Brown hair algae (diatoms) aren’t actually algae. They are tiny organisms with hard shell-like exoskeletons. These will often pop up in new aquariums, or aquariums where additional new decorations or rocks have been added to the tank.
These organisms are completely normal to have in a tank, but they will still pose many problems. They tend to take over everything, and will even cover over your coral which could end badly and even kill it off. Most importantly, It’s ugly. It’s so very ugly. It just covers everything!
Brown hair algae is causes by a large variety of different triggers.
The light you use in your tank is a major factor in contributing to the growth of diatoms. If you are using a normal bulb and not a marine-specific bulb, You definitely need to change over to something more suitable.
Another issue that can cause this growth is having your lights on for too long. You should have your lights on a simple timer which will prevent them from being on too long causing extraordinary growth of diatoms.
Light intensity could also be a factor in its rapid growth, and you should consider lowering the output of the bulb (IE Getting a lower output bulb) for the aquarium. A light that is too bright is one of the main culprits of this massive growth.
So overall, make sure your lighting is not too bright, is cycling days properly and not being on for too long, and that you are using the correct type of bulb for the aquarium setup you have.
Too many nutrients
Even though diatoms aren’t technically algae, They do grow from excess nutrients and nitrates in the water just like most other algae. So lowering the amount of waste, organic compounds, and food in your aquarium will go a long way in preventing the rapid growth of diatoms.
Diatoms are also made of silicate, at least their cell wall is. Because of this they absolutely adore silicate in the water. If your water has a silicate level of above 0.5ppm you may end up just feeding and making your brown hair worse.
This isn’t always an easy problem to deal with. High silicate water can end up being a regional issue. For example, In Belgium, City water is often so high in silicates (between 10 and 15ppm) that it’s utterly horrible to use in your tank without a lot of extra work.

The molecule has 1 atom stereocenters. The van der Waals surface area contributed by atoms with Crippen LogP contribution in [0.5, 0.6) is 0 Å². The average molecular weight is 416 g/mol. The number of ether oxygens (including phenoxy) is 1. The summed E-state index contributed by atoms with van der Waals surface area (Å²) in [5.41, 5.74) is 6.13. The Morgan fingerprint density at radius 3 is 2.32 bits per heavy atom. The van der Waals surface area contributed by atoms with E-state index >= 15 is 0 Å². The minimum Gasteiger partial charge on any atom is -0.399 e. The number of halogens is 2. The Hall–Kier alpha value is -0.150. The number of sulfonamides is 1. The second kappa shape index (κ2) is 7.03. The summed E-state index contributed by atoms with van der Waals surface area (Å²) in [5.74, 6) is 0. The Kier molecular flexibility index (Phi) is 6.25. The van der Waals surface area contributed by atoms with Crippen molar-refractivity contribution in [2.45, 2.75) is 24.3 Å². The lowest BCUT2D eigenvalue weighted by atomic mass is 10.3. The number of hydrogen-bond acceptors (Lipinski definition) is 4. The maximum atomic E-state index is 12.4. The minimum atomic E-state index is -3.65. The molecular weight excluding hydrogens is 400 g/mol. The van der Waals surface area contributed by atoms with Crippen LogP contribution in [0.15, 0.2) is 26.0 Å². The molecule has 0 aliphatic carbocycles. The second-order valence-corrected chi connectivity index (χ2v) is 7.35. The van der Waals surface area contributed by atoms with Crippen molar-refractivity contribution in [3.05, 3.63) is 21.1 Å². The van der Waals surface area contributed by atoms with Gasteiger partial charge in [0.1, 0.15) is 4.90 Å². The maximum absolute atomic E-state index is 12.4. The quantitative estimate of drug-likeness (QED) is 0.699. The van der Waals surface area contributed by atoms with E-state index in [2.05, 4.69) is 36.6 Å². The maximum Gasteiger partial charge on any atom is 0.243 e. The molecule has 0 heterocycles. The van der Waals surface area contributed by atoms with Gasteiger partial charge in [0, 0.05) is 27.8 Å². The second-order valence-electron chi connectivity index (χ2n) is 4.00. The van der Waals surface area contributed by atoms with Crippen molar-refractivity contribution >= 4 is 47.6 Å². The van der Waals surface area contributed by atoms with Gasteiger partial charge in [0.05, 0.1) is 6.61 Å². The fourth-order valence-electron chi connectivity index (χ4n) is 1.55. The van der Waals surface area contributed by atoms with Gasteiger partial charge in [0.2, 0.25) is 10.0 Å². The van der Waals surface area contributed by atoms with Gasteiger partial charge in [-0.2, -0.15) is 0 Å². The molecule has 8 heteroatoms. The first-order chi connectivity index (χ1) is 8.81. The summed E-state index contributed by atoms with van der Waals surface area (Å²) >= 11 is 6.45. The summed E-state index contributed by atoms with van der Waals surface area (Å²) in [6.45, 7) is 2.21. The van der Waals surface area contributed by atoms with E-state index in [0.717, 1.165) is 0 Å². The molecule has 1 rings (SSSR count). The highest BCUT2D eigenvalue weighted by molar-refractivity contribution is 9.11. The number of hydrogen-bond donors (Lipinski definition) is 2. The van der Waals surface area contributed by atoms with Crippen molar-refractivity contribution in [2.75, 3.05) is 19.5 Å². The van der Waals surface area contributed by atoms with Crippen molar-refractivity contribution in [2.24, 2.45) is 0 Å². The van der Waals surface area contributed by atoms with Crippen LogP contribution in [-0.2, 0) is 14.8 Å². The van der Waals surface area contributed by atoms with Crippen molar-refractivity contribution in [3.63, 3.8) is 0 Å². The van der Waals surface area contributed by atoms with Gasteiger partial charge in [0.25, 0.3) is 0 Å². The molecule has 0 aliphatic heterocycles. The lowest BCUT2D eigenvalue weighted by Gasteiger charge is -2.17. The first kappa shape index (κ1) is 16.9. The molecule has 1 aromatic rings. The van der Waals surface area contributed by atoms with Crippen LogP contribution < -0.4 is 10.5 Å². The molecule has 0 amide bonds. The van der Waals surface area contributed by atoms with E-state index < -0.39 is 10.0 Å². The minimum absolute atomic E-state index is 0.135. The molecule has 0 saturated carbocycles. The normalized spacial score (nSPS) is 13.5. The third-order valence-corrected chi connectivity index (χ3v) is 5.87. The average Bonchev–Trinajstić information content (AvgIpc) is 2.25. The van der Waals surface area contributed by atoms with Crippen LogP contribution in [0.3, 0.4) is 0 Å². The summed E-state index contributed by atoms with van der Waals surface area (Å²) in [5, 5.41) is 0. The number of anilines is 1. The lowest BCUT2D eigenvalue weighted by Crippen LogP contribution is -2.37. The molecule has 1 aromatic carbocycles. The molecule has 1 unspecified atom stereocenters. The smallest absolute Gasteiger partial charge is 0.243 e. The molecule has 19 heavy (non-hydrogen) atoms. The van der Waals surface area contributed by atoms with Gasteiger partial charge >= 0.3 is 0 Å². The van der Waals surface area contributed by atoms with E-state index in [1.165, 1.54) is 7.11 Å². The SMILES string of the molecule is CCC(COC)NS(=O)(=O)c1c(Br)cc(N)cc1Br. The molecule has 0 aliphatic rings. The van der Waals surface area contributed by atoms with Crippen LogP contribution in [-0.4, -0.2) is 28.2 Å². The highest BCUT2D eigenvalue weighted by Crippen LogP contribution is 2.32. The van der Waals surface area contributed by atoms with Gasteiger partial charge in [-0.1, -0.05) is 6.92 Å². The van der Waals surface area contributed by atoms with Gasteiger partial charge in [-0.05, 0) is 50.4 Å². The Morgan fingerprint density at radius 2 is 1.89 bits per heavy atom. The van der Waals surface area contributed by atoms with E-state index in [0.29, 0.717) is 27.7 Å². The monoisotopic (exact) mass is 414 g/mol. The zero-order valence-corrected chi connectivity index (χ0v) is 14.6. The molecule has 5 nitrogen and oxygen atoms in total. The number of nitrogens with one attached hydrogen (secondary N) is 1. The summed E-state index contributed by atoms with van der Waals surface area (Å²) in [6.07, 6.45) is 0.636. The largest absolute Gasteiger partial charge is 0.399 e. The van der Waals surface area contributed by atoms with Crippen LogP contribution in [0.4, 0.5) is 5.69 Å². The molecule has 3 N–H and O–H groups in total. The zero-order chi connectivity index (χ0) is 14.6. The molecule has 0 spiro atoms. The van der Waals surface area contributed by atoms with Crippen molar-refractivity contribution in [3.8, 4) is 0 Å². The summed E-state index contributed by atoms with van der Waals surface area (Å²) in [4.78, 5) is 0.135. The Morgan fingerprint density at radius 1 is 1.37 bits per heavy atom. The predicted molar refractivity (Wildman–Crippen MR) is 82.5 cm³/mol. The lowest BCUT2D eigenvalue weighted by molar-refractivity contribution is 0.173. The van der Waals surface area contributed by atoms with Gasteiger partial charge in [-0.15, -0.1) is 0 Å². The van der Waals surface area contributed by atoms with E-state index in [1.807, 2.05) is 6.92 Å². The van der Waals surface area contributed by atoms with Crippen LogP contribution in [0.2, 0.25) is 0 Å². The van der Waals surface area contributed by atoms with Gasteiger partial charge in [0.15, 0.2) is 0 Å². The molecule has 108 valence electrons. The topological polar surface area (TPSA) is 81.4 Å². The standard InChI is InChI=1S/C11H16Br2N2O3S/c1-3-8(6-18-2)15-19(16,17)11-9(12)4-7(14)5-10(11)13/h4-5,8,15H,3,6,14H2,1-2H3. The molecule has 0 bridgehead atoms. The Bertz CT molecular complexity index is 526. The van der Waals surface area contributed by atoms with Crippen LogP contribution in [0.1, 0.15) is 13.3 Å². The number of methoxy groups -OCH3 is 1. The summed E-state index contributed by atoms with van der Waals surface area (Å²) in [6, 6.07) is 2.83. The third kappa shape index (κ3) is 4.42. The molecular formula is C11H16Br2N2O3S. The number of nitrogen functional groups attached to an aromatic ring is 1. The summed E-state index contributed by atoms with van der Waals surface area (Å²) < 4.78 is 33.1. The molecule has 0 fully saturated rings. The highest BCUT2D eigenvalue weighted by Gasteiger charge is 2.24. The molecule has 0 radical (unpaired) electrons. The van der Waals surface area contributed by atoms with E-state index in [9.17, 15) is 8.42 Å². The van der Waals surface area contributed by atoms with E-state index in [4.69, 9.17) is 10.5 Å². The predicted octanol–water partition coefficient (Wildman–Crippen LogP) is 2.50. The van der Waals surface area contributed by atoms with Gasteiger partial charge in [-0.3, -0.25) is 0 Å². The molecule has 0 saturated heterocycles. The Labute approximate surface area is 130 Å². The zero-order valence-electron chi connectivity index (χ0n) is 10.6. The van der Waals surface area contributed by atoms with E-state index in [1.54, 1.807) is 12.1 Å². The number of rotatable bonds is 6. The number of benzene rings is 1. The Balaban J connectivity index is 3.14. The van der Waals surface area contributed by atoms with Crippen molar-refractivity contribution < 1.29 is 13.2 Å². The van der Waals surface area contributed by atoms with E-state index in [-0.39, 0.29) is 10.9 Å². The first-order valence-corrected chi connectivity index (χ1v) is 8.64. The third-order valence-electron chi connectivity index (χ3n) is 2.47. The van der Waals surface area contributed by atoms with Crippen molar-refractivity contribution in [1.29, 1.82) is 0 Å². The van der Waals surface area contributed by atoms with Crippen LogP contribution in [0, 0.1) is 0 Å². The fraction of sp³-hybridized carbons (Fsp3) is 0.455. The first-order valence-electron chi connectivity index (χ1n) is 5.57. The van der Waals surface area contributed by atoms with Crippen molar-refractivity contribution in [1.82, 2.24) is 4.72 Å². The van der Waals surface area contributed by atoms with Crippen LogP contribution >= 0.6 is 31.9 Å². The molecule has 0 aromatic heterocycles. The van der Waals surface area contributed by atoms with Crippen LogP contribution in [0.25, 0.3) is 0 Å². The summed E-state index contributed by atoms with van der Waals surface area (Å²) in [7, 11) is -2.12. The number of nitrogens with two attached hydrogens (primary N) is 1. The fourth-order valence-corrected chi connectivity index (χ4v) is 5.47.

So finding clean low silicate water to slowly start doing water replacements with will go a long way in fighting off this algae growth.
Another source of excess silica is from using the wrong types of sand in your aquarium as well as adding live rocks that can leech out silica. These are all things to be avoided in order to help prevent the build-up of silicates which coupled with nitrates, feed brown hair algae.
How to get rid of brown hair algae in saltwater tank
The first step to stopping diatoms in your saltwater tank is to take preventative measures in the first place. Including all of the above already mentioned, it’s important that the saltwater your putting in your tank isn’t high in silicates. That’s the most important thing when preventing brown hair algae diatoms growth.
To remove: Assuming you’ve now taken all the preventative precautions, now it;’s time to deal with the actual problem at hand. Between low silicate water changes and lighting fixes, You should start adding or growing sponges in your aquarium.
Sponges require large amounts of silicate to grow, Far larger amounts than the diatoms. They will easily compete and win against brown hair algae and end up removing most of the silicates from the water.
This in turn will cause the brown hair algae to die off as it will no longer be able to get one of its base nutrition (silicate) that it uses to survive, grow and flourish.
If you’re still dealing with relatively high amounts of phosphates and nitrates in your saltwater tank, you can use a chemical product called nopox. Simply follow the instructions on the box.
That will reduce the amounts of phosphates and nitrates by a large amount and also help starve the brown hair.
Diatom eating cleanup crew
Adding a cleanup crew to your tank is also one of the best options apart from preventative measures outlined in the above article. We recommend trochus snails and Astraea snails (aka turbo snails).
These guy’s absolutely love eating brown hair algae and will make quick work of any leftover. They will be able to prevent larger outbreaks because they end up eating it all before it has a chance to get a hold of the tank.
They also eat a variety of other alga’s so definitely worth having this cleanup crew in your tank.
At the end of the day, these guys need to exist in your tank. they are a healthy part of your natural ecosystem, and the only reason they’ve grown out of control is that they’ve got it too good.
Overfeeding, high silicate, nitrates, and phosphorus are all reasons these guys will explode in growth and outpace everything else in the tank. So the most important thing is to have a solid clean up crew and grazer fish in order to keep the algae in check. While you likely won’t be able to get rid of it completely, that should not be your goal anyway. It’s a healthy part of the ecosystem!